Biomedical Engineering Reference
Fig. 2.4 Three scenarios for motion recording. a The coil is fixed in a holder and the subject is
asked not to move the head. b An additional head rest helps the subject to maintain its head pose.
c The coil is mounted to a robot and motion is actively compensated by respective coil motion.
Note that in all three scenarios the actual head motion is recorded using optical markers attached
to the subjects head
reason, head motion is not restricted. Figure 2.4 illustrates these three scenarios.
Note that, even though not necessarily required, we use a coil for recording of head
motion to simulate a realistic TMS setup.
A Polaris stereo-optic infrared tracking system (Northern Digital, Inc.,
Waterloo, Ontario, Canada) records the head motion by tracking a passive marker
at the subjects head. The tracking frequency is approximately 30 Hz. We calibrate
the tracking system to the robot to store the head motion in robot coordinates (cf.
subjects (aged 25-30 years) have participated in the recording.
Note that the tracking system provides full 6 Degrees of Freedom (DOF) for
tracking the marker. Hence, we measure the rotational head motion in degrees
besides the translational movement.
2.2.2 Electric Field Measurements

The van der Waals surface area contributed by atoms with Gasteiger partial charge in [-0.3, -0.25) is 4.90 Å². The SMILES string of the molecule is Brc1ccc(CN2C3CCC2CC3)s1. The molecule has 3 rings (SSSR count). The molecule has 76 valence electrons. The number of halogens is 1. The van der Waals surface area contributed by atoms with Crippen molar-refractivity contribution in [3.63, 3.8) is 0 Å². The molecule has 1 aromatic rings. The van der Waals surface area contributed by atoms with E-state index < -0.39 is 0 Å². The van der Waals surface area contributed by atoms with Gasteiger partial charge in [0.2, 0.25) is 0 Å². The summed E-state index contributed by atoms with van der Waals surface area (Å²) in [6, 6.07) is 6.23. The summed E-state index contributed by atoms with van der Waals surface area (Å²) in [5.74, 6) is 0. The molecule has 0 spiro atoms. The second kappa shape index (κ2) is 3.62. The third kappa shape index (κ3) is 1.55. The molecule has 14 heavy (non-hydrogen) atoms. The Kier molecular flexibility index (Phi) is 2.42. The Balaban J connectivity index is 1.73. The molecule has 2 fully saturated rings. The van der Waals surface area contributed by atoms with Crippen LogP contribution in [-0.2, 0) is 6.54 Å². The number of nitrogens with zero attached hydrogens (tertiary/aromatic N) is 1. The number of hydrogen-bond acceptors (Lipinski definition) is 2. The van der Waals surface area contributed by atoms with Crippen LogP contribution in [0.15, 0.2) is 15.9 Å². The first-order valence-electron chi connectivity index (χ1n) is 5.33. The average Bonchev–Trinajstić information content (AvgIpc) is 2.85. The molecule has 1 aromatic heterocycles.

For stimulus intensity measurements, we have designed a custom built sensor
consisting of a plastic bar and two perpendicular wires (Fig. 2.5 B). The plastic bar
has a diameter of 10 mm and a length of 220 mm. The sensor is embedded in a
styrofoam head phantom with dimensions similar to a human head (Fig. 2.5 A). The
sensor is located 15 mm below the outer head surface and at the head's midline
(denoted with a red circle in Fig. 2.5 D). Note that the styrofoam head allows to use
the same setup as with actual patients, even though not necessary for electric field
measurements. The sensor measures the induced electric field in the x/y-plane in the
intersecting wires on top of the bar (Fig. 2.5 C). Thus, the sensor uses two channels
perpendicular to one another to detect the induced electric field in the x- and the
y-axis simultaneously. This way, this sensor setup represents the brain's cortical
topology, and is therefore sufficient for stimulus intensity measurements.